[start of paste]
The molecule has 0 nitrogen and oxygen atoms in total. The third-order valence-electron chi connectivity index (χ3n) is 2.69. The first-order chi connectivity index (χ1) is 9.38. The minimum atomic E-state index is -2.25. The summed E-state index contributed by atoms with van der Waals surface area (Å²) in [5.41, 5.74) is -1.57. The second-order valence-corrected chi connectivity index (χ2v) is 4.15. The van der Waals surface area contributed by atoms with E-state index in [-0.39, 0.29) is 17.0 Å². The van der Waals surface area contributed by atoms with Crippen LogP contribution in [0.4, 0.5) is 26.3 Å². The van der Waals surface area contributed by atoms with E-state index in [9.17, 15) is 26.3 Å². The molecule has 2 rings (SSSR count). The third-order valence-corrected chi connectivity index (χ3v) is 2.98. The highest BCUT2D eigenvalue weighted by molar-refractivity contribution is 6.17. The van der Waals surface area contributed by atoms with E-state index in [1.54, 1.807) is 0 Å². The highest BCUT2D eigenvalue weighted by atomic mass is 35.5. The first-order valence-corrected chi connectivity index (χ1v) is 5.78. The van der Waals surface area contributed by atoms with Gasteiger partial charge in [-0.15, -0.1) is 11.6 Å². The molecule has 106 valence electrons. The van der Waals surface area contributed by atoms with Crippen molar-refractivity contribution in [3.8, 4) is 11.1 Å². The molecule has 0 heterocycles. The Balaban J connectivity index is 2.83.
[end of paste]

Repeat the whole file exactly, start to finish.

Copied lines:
The molecule has 0 nitrogen and oxygen atoms in total. The third-order valence-electron chi connectivity index (χ3n) is 2.69. The first-order chi connectivity index (χ1) is 9.38. The minimum atomic E-state index is -2.25. The summed E-state index contributed by atoms with van der Waals surface area (Å²) in [5.41, 5.74) is -1.57. The second-order valence-corrected chi connectivity index (χ2v) is 4.15. The van der Waals surface area contributed by atoms with E-state index in [-0.39, 0.29) is 17.0 Å². The van der Waals surface area contributed by atoms with Crippen LogP contribution in [0.4, 0.5) is 26.3 Å². The van der Waals surface area contributed by atoms with E-state index in [9.17, 15) is 26.3 Å². The molecule has 2 rings (SSSR count). The third-order valence-corrected chi connectivity index (χ3v) is 2.98. The highest BCUT2D eigenvalue weighted by molar-refractivity contribution is 6.17. The van der Waals surface area contributed by atoms with E-state index in [1.54, 1.807) is 0 Å². The highest BCUT2D eigenvalue weighted by atomic mass is 35.5. The first-order valence-corrected chi connectivity index (χ1v) is 5.78. The van der Waals surface area contributed by atoms with Gasteiger partial charge in [-0.15, -0.1) is 11.6 Å². The molecule has 106 valence electrons. The van der Waals surface area contributed by atoms with Crippen molar-refractivity contribution in [3.8, 4) is 11.1 Å². The molecule has 0 heterocycles. The Balaban J connectivity index is 2.83.